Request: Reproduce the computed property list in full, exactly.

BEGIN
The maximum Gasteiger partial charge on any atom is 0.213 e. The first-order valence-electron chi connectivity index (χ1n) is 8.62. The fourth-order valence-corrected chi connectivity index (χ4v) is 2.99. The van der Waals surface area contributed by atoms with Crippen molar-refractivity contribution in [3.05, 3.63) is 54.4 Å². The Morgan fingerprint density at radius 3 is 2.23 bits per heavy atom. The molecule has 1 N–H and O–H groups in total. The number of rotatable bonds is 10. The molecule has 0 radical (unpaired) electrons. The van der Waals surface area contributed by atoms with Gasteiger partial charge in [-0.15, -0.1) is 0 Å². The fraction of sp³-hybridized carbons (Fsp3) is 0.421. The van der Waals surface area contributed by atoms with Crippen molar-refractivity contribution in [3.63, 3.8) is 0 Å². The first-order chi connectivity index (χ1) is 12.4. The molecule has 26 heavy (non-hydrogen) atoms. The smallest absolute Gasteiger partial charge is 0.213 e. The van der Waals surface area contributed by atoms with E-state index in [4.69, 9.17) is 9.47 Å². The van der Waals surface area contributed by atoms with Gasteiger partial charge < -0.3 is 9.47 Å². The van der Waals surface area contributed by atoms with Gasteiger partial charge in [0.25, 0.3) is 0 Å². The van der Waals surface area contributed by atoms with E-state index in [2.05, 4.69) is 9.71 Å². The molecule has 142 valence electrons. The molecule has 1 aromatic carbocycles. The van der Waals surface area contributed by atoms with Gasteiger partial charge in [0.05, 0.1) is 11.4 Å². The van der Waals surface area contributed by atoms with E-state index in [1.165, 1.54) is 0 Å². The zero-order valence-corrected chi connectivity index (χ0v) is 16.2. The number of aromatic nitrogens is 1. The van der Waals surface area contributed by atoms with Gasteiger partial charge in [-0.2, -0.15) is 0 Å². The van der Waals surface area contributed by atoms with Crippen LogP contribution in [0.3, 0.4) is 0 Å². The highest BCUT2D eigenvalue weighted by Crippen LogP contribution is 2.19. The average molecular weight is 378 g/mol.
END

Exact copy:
The maximum Gasteiger partial charge on any atom is 0.213 e. The first-order valence-electron chi connectivity index (χ1n) is 8.62. The fourth-order valence-corrected chi connectivity index (χ4v) is 2.99. The van der Waals surface area contributed by atoms with Crippen molar-refractivity contribution in [3.05, 3.63) is 54.4 Å². The Morgan fingerprint density at radius 3 is 2.23 bits per heavy atom. The molecule has 1 N–H and O–H groups in total. The number of rotatable bonds is 10. The molecule has 0 radical (unpaired) electrons. The van der Waals surface area contributed by atoms with Gasteiger partial charge in [-0.15, -0.1) is 0 Å². The fraction of sp³-hybridized carbons (Fsp3) is 0.421. The van der Waals surface area contributed by atoms with Crippen molar-refractivity contribution in [3.63, 3.8) is 0 Å². The first-order chi connectivity index (χ1) is 12.4. The molecule has 26 heavy (non-hydrogen) atoms. The smallest absolute Gasteiger partial charge is 0.213 e. The van der Waals surface area contributed by atoms with E-state index in [4.69, 9.17) is 9.47 Å². The van der Waals surface area contributed by atoms with Gasteiger partial charge < -0.3 is 9.47 Å². The van der Waals surface area contributed by atoms with Gasteiger partial charge in [0.25, 0.3) is 0 Å². The van der Waals surface area contributed by atoms with E-state index in [2.05, 4.69) is 9.71 Å². The molecule has 142 valence electrons. The molecule has 1 aromatic carbocycles. The van der Waals surface area contributed by atoms with Gasteiger partial charge in [0.05, 0.1) is 11.4 Å². The van der Waals surface area contributed by atoms with E-state index in [1.165, 1.54) is 0 Å². The zero-order valence-corrected chi connectivity index (χ0v) is 16.2. The number of aromatic nitrogens is 1. The van der Waals surface area contributed by atoms with Gasteiger partial charge in [-0.2, -0.15) is 0 Å². The van der Waals surface area contributed by atoms with Crippen LogP contribution in [0.3, 0.4) is 0 Å². The highest BCUT2D eigenvalue weighted by Crippen LogP contribution is 2.19. The average molecular weight is 378 g/mol.